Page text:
Aussie technology protects wines from counterfeiters

Tuesday, 16 June, 2020

An Australian-developed technology called eBottli has the potential to defend Australia’s wine export industry against the global trade in counterfeit wines.

The anti-counterfeit technology solution provides a suite of tracking and blockchain data technologies, geolocating services for bottles or containers, and unique identifier labels for winemakers. Developed with the support of the South Australian Government, the solution is designed to help ensure a wine’s authenticity and helps address the issue of brand trust for Australian exports — a considerable issue in markets such as Asia.

Australia’s wine exports are currently valued at $1.25 billion, but counterfeit alcohol is a bigger business, with potential losses to the global industry due to counterfeits estimated to reach $4.3 trillion by 2022. In China, some experts claim around 50% of wine over $35 is fake, and up to 70% of bottles sold are fraudulent. This is a problem for Australian wine exporters, reeling from bushfires, drought and the threat of a post-COVID trade war with China.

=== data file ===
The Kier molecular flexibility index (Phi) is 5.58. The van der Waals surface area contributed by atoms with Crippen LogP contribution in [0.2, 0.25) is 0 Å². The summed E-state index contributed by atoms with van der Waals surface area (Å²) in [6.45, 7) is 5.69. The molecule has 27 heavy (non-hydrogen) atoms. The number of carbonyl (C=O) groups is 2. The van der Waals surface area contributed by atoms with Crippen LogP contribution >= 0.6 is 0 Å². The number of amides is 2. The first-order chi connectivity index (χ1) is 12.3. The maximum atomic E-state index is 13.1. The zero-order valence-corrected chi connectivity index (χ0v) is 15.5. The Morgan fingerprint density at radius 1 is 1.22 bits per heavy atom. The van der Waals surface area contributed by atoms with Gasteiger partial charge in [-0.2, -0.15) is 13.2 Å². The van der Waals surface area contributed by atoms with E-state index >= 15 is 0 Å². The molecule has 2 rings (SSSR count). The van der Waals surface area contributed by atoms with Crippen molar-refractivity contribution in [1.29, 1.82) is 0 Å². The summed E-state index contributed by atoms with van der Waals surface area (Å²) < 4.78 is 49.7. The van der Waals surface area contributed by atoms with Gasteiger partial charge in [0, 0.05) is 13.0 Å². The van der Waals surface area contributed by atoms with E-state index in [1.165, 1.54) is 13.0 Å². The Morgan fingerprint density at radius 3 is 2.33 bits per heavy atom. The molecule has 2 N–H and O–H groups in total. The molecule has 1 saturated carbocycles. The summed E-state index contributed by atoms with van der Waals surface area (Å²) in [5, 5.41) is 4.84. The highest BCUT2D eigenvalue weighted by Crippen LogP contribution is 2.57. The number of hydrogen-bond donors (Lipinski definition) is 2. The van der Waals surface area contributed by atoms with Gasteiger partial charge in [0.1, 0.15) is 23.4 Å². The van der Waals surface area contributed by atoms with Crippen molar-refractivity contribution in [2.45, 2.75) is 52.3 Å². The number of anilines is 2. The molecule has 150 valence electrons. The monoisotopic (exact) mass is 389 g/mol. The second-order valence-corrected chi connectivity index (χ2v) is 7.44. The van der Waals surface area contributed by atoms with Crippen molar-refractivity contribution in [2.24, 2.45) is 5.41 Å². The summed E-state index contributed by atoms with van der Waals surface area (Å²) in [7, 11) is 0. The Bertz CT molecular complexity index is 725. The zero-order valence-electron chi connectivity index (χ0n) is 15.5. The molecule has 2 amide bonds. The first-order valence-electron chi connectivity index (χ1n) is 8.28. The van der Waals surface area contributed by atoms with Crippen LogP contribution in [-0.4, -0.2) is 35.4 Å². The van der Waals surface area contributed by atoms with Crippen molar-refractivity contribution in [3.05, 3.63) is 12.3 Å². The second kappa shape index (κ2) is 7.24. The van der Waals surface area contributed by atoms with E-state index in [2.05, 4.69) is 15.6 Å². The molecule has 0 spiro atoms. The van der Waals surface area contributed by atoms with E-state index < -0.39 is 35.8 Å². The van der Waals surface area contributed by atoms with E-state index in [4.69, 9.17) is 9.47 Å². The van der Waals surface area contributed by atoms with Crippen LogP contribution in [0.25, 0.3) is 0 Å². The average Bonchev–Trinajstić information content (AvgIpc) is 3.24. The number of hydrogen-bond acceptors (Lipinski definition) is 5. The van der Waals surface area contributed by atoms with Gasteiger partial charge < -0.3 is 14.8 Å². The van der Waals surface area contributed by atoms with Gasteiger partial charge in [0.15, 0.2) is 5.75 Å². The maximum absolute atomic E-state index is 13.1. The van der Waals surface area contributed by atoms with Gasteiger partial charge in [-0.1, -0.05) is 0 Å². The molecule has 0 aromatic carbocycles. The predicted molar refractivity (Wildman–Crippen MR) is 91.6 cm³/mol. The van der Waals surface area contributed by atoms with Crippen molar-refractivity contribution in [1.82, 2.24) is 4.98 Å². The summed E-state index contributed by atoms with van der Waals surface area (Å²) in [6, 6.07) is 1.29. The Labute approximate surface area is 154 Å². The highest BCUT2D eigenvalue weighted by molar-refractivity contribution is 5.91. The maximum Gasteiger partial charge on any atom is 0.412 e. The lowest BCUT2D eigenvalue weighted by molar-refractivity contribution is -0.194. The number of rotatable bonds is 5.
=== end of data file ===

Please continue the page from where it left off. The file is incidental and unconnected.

Founded by Adelaide-based Nathalie Taquet, eBottli is working with 12 clients across Australia, including vineyards in the wine regions of McLaren Vale and the Barossa Valley in South Australia. Premium artisan wine labels can be particularly vulnerable to export fraud.

“It’s quite unbelievable the extent that wine counterfeiters will go to. Some will simply replace valuable wine with cheap substitutes in the bottle, with fake labels. They also add juice, and spices for added flavour. Other dodgy bottles contain no grapes at all, and even have harmful substances added — such as lead acetate, which is a sweetener,” Taquet said.

“The eBottli technology also allows wine drinkers to connect with the vineyard and see the story of how the bottle came to be in front of them. Our ultimate plan is to have wine bottles arrive to the customer overseas and then they can use their smartphones to scan the label and read its Australian story of origin,” Taquet said.

Image credit: Bottli

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